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Climatic and spatial factors associated with Xylella fastidiosa outbreaks in Italy and mainland Spain

Antonio Vicent Civera: Instituto Valenciano de Investigaciones Agrarias (IVIA)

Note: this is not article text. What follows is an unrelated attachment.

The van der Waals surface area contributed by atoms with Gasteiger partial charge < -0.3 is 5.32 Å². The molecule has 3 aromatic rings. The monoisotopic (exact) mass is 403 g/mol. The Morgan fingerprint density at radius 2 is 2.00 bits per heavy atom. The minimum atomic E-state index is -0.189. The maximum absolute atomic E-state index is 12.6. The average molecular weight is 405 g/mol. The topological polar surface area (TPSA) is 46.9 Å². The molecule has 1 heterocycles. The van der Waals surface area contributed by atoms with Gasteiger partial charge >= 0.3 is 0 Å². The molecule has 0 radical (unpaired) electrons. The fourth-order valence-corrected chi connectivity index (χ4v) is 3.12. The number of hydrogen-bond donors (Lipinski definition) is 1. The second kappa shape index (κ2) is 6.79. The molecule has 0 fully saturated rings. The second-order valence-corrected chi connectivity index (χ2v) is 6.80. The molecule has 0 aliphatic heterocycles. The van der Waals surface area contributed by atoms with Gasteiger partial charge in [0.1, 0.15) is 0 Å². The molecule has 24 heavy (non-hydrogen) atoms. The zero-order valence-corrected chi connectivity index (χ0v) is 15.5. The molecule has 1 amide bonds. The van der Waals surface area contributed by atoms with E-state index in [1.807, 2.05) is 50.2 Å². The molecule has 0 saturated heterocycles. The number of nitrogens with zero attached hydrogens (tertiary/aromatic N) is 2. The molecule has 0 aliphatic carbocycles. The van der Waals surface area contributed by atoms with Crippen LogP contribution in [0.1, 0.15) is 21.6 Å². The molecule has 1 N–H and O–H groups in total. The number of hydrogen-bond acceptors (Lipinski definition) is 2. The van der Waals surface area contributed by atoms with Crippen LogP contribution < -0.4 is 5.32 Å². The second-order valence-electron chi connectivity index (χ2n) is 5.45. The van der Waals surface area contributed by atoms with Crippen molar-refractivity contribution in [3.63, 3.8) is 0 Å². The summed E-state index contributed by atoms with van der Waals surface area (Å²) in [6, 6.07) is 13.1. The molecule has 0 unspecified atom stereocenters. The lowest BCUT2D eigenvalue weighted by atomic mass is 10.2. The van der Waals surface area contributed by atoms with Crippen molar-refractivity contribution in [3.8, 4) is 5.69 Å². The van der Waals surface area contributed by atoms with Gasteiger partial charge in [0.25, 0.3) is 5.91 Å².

<div>Diseases caused by the bacterium <em>Xylella fastidiosa</em> were recently detected in the Mediterranean Basin. The olive quick decline, caused by <em>X. fastidiosa</em> subsp. <em>pauca</em>, has devastated extensive areas in the Salento peninsula, south east Italy. An outbreak of almond leaf scorch, caused by <em>X. fastidiosa</em> subsp. <em>multiplex</em>, was detected in 2017 in Alicante province, mainland Spain. Climate is known to play an important role limiting the geographic range of Xylella diseases, but different relationships were described between <em>X. fastidiosa</em> and climatic covariates depending on the subsp. and the host. In this study, species distribution models were used to infer about the potential geographic distribution of olive quick decline and almond leaf scorch in the Mediterranean Basin. Data on the prevalence of <em>X. fastidiosa</em> in Italy and mainland Spain were gathered from official surveys. In Italy, different sampling strategies were followed each year, so the analysis was focused only in the Lecce province for the 2013-14 surveys, where a more regular sampling was observed. Monthly average climate data from 1950 to 2000 were obtained from the WorldClim database. Bayesian inference by INLA was used and the geostatistical effect was implemented by the SPDE approach. Results indicated a strong effect of the geostatistical component in the models, indicating that spatial structure has a profound impact on disease spread dynamics. Due to relatively small extent of the study areas, little variability was observed in the climate covariates and so they were not much informative in the models. Nevertheless, increasing minimum winter temperature was associated with higher probability of olive quick decline presence in Italy. Funding: POnTE, XF-ACTORS, MTM2016-77501-P, VALi+d ACIF/2016/455.</div>